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THE REPUBLIC: STJNDAY, SEPTEMBEB 15, 1901.
Oalckly Cared- y Kew aad OrUlnal
Method; So Caastlcs or Other
Palatl Methods Used.
Br. T. mrvey Moore,
the eminent oculUt awl
scientist, wno wj"'
pointed by two Govern
or Of HlMOUri S OCI1-
llt In charge of -JS
State School for the
Win; Is known to ths
scientific world a too
orUlnator of a.-WJ'1
of eTe -treatment which
to mild and harmlert.
Km fiire the mOTt Ot-
ntlnate cases. Dr. Moore
llvlnc who Rives a legal
guarantee to cure every
cafe of granulated sore
eyes, no matter now
hopelew. the case may
peem or. of how Ion?
xundlns- even to the
extent of bllndnres. and
he curea without the
Or. J. Harvey Moore. Mirpeon'f -knife or
caustic. He corrects
crow eves In one minute without pain and with
out chloroform or ether, and doea- not confine
the patient In a dark room, nor even bandate
tho eye. He has numerous curea to his credit
of cam that' other oculists had pronounced In
curable. His Is not a theory or a sues. Tut
an aosolate knowledge made sure by. thousands
of cases he has cured. Dr. Moore can furnish
Abundance of testimonials of cures "performed in
St. bouts after other eminent oculists Tuul pro
nounced them hppeles. but his practice extends
all over the Union. Kev. K. N. Calvin, Colorado
Springs. Coin., late of Waco, Tex., was nearly
blind for fifteen years from granulated pore
eyes and ulcers: several or the leading- oculists
of the Untied States pronounced Jils case, hope
less: rr. Moore cured his eyes ltt' a few -weeks.
Deed Shlrni.- Ilussellvllle. Ark., was -totally blind
and pronounced Incurable by several oculists:
Dr. Moore restored his night In. a short time.
Anions the hundreds of others Is A; TFelphrey.
rWllnsvllle. Tex.: A. J. Levlck. Mount Vernon.
HI., and Ed Garrlfon. Fontanet; Ind. If your
eye are falllnc. or If any of your family r
Mends have " cataract, cranulated sore-eyes,
cross eyes or any other affection of the eyes,
call or write -at once -to Dr. J: Harvey Moore,
suite MS Centorr- building. St. Louis. Mo., and
receive free Information concerning Dr. Moore's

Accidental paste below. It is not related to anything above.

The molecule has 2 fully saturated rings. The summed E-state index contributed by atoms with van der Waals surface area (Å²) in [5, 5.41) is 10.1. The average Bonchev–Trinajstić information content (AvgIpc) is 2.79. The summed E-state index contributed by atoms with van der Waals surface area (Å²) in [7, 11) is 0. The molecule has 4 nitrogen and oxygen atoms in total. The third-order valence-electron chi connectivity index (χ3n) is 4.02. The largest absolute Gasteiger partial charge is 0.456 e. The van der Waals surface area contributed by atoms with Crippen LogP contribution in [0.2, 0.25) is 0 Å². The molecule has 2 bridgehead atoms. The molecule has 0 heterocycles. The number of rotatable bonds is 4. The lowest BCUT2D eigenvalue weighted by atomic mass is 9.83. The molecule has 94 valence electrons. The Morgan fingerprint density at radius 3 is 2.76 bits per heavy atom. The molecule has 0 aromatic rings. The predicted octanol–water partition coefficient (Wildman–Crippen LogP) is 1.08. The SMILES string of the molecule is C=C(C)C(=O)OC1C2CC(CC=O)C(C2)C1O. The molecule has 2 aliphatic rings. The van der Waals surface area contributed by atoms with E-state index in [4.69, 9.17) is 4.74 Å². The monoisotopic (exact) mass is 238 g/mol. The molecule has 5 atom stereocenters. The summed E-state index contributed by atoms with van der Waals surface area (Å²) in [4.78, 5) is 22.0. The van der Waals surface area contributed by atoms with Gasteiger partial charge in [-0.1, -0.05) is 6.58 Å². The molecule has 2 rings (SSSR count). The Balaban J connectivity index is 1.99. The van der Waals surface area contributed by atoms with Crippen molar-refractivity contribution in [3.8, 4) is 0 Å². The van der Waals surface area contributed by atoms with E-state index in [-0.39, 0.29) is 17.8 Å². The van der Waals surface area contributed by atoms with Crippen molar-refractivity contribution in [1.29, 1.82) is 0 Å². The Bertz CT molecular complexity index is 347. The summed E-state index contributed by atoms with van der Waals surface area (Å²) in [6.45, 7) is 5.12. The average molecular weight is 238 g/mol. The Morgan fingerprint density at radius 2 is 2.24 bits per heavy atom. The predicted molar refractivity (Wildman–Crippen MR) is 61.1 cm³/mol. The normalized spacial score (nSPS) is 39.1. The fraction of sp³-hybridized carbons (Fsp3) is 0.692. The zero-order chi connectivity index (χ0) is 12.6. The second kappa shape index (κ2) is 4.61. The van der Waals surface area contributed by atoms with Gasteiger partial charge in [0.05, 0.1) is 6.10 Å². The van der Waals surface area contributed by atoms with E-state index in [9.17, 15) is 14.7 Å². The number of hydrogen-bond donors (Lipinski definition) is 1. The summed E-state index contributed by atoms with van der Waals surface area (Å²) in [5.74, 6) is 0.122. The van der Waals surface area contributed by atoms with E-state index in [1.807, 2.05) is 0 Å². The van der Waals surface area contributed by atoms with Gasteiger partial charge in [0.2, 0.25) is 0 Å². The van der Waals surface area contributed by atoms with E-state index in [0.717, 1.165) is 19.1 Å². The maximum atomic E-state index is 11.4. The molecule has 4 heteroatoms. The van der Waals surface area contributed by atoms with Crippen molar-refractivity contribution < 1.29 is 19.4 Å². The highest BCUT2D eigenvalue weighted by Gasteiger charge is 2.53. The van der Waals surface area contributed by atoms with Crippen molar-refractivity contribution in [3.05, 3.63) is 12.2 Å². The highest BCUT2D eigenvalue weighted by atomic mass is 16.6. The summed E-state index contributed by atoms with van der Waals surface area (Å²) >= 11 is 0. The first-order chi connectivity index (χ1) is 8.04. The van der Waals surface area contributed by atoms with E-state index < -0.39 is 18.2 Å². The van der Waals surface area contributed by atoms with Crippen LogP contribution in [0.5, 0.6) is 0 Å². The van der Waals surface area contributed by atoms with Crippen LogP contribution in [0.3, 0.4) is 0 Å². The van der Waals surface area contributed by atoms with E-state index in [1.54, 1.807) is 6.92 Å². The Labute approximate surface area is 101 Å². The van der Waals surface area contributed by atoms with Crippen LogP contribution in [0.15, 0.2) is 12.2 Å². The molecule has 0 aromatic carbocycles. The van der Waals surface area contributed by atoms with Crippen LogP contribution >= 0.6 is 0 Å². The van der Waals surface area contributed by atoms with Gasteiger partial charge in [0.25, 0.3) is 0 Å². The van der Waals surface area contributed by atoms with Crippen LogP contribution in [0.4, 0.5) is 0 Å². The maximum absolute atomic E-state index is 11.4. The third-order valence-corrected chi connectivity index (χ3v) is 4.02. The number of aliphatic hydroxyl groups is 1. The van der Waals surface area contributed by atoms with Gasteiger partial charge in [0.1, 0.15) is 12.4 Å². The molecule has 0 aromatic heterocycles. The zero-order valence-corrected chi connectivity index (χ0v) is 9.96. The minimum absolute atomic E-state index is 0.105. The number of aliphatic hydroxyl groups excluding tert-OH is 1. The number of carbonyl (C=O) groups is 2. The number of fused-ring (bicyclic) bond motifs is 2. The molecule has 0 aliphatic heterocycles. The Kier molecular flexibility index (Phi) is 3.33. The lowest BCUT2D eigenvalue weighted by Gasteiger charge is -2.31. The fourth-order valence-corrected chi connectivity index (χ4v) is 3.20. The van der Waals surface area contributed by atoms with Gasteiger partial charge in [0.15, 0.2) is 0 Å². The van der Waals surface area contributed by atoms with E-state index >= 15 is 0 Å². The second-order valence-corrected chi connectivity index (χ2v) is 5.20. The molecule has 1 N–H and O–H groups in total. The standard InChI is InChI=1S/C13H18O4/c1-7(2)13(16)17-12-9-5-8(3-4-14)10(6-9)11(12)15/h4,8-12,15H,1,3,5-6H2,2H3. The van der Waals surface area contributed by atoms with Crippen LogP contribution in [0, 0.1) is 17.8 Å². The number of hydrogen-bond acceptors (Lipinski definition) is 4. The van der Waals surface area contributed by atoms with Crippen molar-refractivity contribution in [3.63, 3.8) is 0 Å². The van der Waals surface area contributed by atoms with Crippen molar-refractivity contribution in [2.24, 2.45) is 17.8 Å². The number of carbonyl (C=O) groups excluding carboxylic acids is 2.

new and original methods of curfnr' defects of
The HUMAN BOD Y
IN HEALTH AND EHSEASE.
THIS WORK. inst
irom ue press, con- i
tains much' recent
information, t h e I
latest Scientific ,
but little known.
It is illustrated with .
HMY KMITm COLORED PLATES, ,
executed exclusively for this volume.
k ivotningoDsceneoroDjecuonaDie, Due i
f published for MEM OHLT. Points
i the war to treatment at home for all
obstacles to marriage. While this book i
it positively invaluable to most men, it (
.Is sent by mad in a plain sealed "cover i
'tor ten cents. AoaresstneAutsor,
w. coumcr, r. s. sc,
k P. O. Drawer 4C8, Batiste, N. Y.
ON SALE MONDAY A. M
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STOCK EXCHANGES CLOSED.
Business in Speculative Centers of
the World Is Suspended.
-Uew York, Sept. It The Stock. Exchange
was closed to-day, out of respect to. the
;lat President. The governors met lnfor-
jBHirwrarewocraci, ana aeciaea to close
u ur as ueauogB were concernea. Tne offl'
. Jal announcement read as follows:
"Ah a. marlc nt rtmntri rn-ftiA-lof,, Vm,i.
dent, the exchange will not be open tor
vuaiueaa wuay. XUB loan nuiraei will ne
open from lO.to' 11 a,! m. By order of. the
Tbe chairman of the exchange announced
that the exchange would also be closed on
the day or .the funeral of the late Presi
dent. Previous to this It was announced over
the wires that theUverpool exchanges, the
Chicago Board of Trade, Produce and Cot
ton exchanges and other less Important
trade organizations had dosed for the day.
The action of the London -brokers in Bus
pending business-was also announced. Wall
street commented on the fact that the clos
ing of the Stock Exchange was virtually
unprecedented. This ..exchange has never
been closed before under circumstances
which in any way resemble those of this
TBard to Await the Unfolding of
. uoo's xnrppses."
5SSr,2iJ'&8pf "--When informed
oj; President McKinley's death ex-President
- SSI!S' ClsveUnd. " bto home, made the
- -ThU to dreadful news, and the more
-:rsl because ft strikes down the confident
aad comforting -expectation which aU our
Sy'PHS1? encouraged to. entertain that
.tkefr President would be saved from death.
In the afflictive gloom surrounding this
third presidential murder wrthln the mem
ory of men not yet old., we can scarcely
keep out of mind, a feeling or stunning
BBasenwnt that In free America, blessed
ltn .a " government; consecrated to 'pop.
dsr welfare and contentment,, the danger
of assassination should ever encompass
the faithful discharge of the highest of
elal doty. Itts hard at such a time as
iWs Also Present When Mr. Ar
thur Bucceeded Garfield.
, Washington. Sept. 14. It .la an lnterest-
. iac reoauea aunng tee .morning, that
bu Boot. now. Secretary of War. -
present wheh-Arthur took the oath of of
lloe when Garfield died. He was -sent for
-by. Arthur as soon .as the news reached
ban. and by bis "advice, and also at the
request of the members of Garfield's Cab
inet, the oath was administered at 3 o'clock